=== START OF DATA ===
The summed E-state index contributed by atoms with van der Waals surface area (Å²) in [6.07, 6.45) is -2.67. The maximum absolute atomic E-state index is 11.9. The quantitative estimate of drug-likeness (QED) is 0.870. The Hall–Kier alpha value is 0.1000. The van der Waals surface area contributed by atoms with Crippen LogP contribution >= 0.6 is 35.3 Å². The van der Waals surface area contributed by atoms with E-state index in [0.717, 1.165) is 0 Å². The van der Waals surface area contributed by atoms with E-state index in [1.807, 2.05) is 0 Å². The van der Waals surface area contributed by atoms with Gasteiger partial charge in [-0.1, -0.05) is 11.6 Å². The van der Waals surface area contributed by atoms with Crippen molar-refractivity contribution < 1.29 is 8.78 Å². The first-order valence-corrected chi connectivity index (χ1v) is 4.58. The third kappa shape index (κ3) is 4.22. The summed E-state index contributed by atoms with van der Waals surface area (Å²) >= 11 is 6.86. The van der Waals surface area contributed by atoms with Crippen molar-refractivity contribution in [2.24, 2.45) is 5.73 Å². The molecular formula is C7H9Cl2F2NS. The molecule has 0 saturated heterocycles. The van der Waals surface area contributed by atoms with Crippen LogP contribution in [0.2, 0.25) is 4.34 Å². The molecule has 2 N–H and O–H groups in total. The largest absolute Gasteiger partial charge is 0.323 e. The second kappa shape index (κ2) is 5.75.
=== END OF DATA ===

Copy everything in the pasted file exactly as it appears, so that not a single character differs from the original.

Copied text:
The summed E-state index contributed by atoms with van der Waals surface area (Å²) in [6.07, 6.45) is -2.67. The maximum absolute atomic E-state index is 11.9. The quantitative estimate of drug-likeness (QED) is 0.870. The Hall–Kier alpha value is 0.1000. The van der Waals surface area contributed by atoms with Crippen LogP contribution >= 0.6 is 35.3 Å². The van der Waals surface area contributed by atoms with E-state index in [0.717, 1.165) is 0 Å². The van der Waals surface area contributed by atoms with E-state index in [1.807, 2.05) is 0 Å². The van der Waals surface area contributed by atoms with Gasteiger partial charge in [-0.1, -0.05) is 11.6 Å². The van der Waals surface area contributed by atoms with Crippen molar-refractivity contribution < 1.29 is 8.78 Å². The first-order valence-corrected chi connectivity index (χ1v) is 4.58. The third kappa shape index (κ3) is 4.22. The summed E-state index contributed by atoms with van der Waals surface area (Å²) >= 11 is 6.86. The van der Waals surface area contributed by atoms with Crippen molar-refractivity contribution in [2.24, 2.45) is 5.73 Å². The molecular formula is C7H9Cl2F2NS. The molecule has 0 saturated heterocycles. The van der Waals surface area contributed by atoms with Crippen LogP contribution in [0.2, 0.25) is 4.34 Å². The molecule has 2 N–H and O–H groups in total. The largest absolute Gasteiger partial charge is 0.323 e. The second kappa shape index (κ2) is 5.75.